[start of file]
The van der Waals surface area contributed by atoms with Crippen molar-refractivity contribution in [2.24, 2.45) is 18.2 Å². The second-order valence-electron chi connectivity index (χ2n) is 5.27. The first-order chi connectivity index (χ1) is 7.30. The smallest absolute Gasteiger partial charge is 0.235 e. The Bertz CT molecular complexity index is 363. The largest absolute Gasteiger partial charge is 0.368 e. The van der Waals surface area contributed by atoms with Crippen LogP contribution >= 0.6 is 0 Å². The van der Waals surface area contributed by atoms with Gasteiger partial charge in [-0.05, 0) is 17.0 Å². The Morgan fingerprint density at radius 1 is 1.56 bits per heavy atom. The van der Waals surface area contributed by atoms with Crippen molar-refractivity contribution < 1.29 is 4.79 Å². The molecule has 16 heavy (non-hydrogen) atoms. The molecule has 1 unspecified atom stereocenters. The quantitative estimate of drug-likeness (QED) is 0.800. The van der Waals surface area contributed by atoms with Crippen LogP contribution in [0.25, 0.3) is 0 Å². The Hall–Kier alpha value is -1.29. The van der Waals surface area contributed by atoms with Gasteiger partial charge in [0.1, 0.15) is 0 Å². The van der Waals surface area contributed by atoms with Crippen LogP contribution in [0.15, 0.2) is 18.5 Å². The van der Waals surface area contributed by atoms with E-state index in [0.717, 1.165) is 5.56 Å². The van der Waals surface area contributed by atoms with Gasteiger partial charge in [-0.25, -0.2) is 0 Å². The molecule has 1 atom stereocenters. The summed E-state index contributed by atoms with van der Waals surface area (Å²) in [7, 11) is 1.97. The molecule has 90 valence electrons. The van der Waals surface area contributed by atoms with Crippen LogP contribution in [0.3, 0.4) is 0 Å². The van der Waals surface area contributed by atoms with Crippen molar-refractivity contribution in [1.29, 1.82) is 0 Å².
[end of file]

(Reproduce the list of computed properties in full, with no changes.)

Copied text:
The van der Waals surface area contributed by atoms with Crippen molar-refractivity contribution in [2.24, 2.45) is 18.2 Å². The second-order valence-electron chi connectivity index (χ2n) is 5.27. The first-order chi connectivity index (χ1) is 7.30. The smallest absolute Gasteiger partial charge is 0.235 e. The Bertz CT molecular complexity index is 363. The largest absolute Gasteiger partial charge is 0.368 e. The van der Waals surface area contributed by atoms with Crippen LogP contribution >= 0.6 is 0 Å². The van der Waals surface area contributed by atoms with Gasteiger partial charge in [-0.05, 0) is 17.0 Å². The Morgan fingerprint density at radius 1 is 1.56 bits per heavy atom. The van der Waals surface area contributed by atoms with Crippen molar-refractivity contribution < 1.29 is 4.79 Å². The molecule has 16 heavy (non-hydrogen) atoms. The molecule has 1 unspecified atom stereocenters. The quantitative estimate of drug-likeness (QED) is 0.800. The van der Waals surface area contributed by atoms with Crippen LogP contribution in [0.25, 0.3) is 0 Å². The Hall–Kier alpha value is -1.29. The van der Waals surface area contributed by atoms with Gasteiger partial charge in [0.1, 0.15) is 0 Å². The van der Waals surface area contributed by atoms with Crippen LogP contribution in [0.15, 0.2) is 18.5 Å². The van der Waals surface area contributed by atoms with E-state index in [0.717, 1.165) is 5.56 Å². The van der Waals surface area contributed by atoms with Gasteiger partial charge in [-0.25, -0.2) is 0 Å². The molecule has 1 atom stereocenters. The summed E-state index contributed by atoms with van der Waals surface area (Å²) in [7, 11) is 1.97. The molecule has 90 valence electrons. The van der Waals surface area contributed by atoms with Crippen LogP contribution in [0.3, 0.4) is 0 Å². The van der Waals surface area contributed by atoms with Crippen molar-refractivity contribution in [1.29, 1.82) is 0 Å².